The Bishop Tuff (USA) is a large-volume, high-silica pyroclastic rhyolite. Five pumice clasts from three early stratigraphic units were studied. Size distributions were obtained using three approaches: (1) crushing, sieving and winnowing (reliable for crystals >100 μm); (2) microscopy of ∼1 mm3 fragments (preferable for crystals <100 μm); and (3) computerised X-ray microtomography of ∼1 cm3 pumice pieces.
Phenocryst fragments coated with glass are common, and the size distributions for all crystals are concave-upward, indicating that crystal fragmentation is an important magmatic process.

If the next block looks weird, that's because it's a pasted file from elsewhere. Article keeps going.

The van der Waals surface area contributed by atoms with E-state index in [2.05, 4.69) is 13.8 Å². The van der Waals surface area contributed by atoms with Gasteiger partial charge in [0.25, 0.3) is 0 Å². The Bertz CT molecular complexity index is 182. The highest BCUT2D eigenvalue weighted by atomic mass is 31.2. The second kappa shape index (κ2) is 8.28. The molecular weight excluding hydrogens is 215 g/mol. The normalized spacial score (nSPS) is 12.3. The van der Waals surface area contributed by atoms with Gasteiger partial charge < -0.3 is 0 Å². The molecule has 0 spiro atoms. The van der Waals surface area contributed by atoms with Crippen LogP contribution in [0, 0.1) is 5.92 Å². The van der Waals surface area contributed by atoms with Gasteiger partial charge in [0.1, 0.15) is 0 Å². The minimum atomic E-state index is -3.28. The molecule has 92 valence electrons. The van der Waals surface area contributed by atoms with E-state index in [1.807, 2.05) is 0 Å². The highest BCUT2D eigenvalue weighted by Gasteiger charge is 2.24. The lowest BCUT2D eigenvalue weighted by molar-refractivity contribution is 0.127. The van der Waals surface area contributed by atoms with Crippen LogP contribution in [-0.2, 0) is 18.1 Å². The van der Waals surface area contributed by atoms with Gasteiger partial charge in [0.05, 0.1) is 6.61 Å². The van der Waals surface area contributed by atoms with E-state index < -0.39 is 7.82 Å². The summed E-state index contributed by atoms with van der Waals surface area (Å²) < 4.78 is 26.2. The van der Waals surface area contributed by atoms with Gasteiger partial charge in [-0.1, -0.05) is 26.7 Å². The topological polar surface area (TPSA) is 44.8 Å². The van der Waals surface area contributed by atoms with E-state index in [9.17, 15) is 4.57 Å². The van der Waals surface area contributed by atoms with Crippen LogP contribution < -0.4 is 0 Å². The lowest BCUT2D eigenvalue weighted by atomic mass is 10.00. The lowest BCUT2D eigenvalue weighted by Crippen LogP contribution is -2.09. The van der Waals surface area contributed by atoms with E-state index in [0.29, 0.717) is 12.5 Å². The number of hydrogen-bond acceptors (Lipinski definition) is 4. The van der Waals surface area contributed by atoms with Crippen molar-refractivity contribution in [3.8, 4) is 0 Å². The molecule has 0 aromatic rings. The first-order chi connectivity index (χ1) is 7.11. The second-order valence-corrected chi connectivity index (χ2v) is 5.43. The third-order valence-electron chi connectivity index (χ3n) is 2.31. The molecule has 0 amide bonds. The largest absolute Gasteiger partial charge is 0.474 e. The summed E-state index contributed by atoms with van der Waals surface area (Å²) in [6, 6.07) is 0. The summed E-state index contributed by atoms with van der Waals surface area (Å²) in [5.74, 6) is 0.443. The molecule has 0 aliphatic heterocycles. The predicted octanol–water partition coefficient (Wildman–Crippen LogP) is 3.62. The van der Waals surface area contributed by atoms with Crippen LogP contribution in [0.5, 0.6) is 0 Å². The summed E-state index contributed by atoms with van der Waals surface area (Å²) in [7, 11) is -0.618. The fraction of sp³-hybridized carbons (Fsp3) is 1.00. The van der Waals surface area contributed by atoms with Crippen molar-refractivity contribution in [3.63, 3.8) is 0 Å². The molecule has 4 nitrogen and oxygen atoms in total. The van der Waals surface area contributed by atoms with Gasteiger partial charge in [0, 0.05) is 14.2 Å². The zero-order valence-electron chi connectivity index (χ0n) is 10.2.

Three groups are recognised, characterised by: (1) high-density (0·759–0·902 g cm−3), high-crystal content (14·4–15·3 wt.%) and abundant large crystals (>800 μm); concave-downward size distributions for whole crystals indicate late-stage growth with limited nucleation, compatible with the slow cooling of a large, gas-saturated, stably stratified magma body; (2) low-density (0·499 g cm −3), low-crystal content (6·63 wt.%) and few large crystals; the approximately linear size distribution reveals that nucleation was locally important, perhaps close to the walls; and (3) intermediate characteristics in all respects.
The volumetric fraction of bubbles inversely correlates with the number of large crystals. This is incompatible with isobaric closed-system crystallisation, but can be explained by sinking of large crystals and rise of bubbles in the magma
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